Coloradans once again rejected an attempt to amend the state’s constitution to give full constitutional rights to fertilized eggs. Amendment 62, known unofficially as the Definition of Person amendment and the Fetal Personhood amendment, sought to apply the term “person” to “every human being from the beginning of biological development of that human being.”
Similar to the proposed Amendment 48 in 2008, this year’s ballot initiative aimed to legally recognize fertilized human eggs as people, giving them the same “inalienable rights, equality of justice and due process of law” that the Colorado constitution grants all human beings. And just like Amendment 48, which failed 73.21 percent to 26.79 percent, this year’s version was overwhelmingly rejected, garnering only 30 percent of the vote.
If it had passed, it would have made all abortions and some forms of birth control illegal — including the “morning after” pill, birth control pills and intrauterine devices (IUDs), all of which can cause a woman’s body to reject a fertilized egg.
The amendment would also have affected people’s ability to make use of in vitro technology to combat infertility and would have eliminated stem cell research.
Doctors worried that they might face criminal charges if steps taken to preserve a mother’s health resulted in harm to a fetus. Women’s health advocates expressed concerned that women who had natural miscarriages might face legal inquiries, including invasive forensic vaginal exams, to make sure they hadn’t deliberately terminated their pregnancies.
The effort against Amendment 62 included medical practitioners, women’s health advocates, reproductive-rights activists, and civil rights experts, as well as rape survivors, some of whom spoke publicly of their experiences and how important it is for a woman who has been raped to regain control of her body by having access to emergency contraception and, if needed, abortion.
“The No on 62 Campaign and the more than 70 organizations that have been opposing Amendment 62 are absolutely thrilled,” says Fofi Mendez, campaign director for the No on 62 campaign. “We have doctors, nurses, medical researchers and faith leaders, as well as health care advocacy organizations and civil rights advocacy groups across the state who are absolutely thrilled that they were able to get the message out to voters that Amendment 62 is not only sneaky, but that it confers constitutional legal and constitutional rights on fertilized eggs in Colorado. And that is something that Colorado voters have overwhelmingly rejected.”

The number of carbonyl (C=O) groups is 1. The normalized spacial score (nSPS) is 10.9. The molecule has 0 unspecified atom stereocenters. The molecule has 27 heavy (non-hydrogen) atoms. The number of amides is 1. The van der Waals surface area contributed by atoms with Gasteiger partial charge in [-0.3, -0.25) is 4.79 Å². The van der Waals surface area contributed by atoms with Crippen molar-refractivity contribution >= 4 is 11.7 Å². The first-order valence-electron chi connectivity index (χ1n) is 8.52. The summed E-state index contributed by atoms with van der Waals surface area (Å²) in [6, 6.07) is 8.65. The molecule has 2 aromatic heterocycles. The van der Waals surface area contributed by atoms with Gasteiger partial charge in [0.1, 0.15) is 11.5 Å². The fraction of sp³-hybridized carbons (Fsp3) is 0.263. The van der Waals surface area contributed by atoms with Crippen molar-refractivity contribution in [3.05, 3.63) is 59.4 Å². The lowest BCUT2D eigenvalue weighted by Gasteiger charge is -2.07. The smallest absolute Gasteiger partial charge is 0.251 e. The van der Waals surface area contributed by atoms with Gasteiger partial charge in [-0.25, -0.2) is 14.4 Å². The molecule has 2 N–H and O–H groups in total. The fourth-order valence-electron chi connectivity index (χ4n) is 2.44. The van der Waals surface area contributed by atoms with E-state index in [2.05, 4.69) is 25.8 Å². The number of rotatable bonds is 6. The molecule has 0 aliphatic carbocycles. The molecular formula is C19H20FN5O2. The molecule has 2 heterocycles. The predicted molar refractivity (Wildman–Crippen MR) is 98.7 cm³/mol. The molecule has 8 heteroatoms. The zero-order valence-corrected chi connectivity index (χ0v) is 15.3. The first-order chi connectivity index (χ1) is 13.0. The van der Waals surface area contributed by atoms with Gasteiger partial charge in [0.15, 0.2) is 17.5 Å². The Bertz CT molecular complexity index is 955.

Some experts attribute the slight gains made by supports of the amendment to a higher conservative voter turnout. But regardless of those tiny gains, Mendez says Coloradans have made themselves clear on this issue.
“Most folks in the state of Colorado have very clearly stated both in 2008 and again in 2010 that they do not want to ban abortion, especially in cases of rape, incest or when the life of or health of the mother is in danger,” she says. “They do not want to ban birth control in the state of Colorado. They do not want to harm women who have experienced miscarriages or who may be seeking cancer treatments. And they do not want to take away the right of families who are seeking in vitro fertilization. Colorado voters have once again told the state of Colorado no we will not limit these personal, private medical decisions that women and their families make every single day.”
Proponents for Amendment 62 have told the media they plan to be back with another attempt in 2012.
Says Mendez: “Our question to the them is, ‘What part of ‘no’ do you not understand?”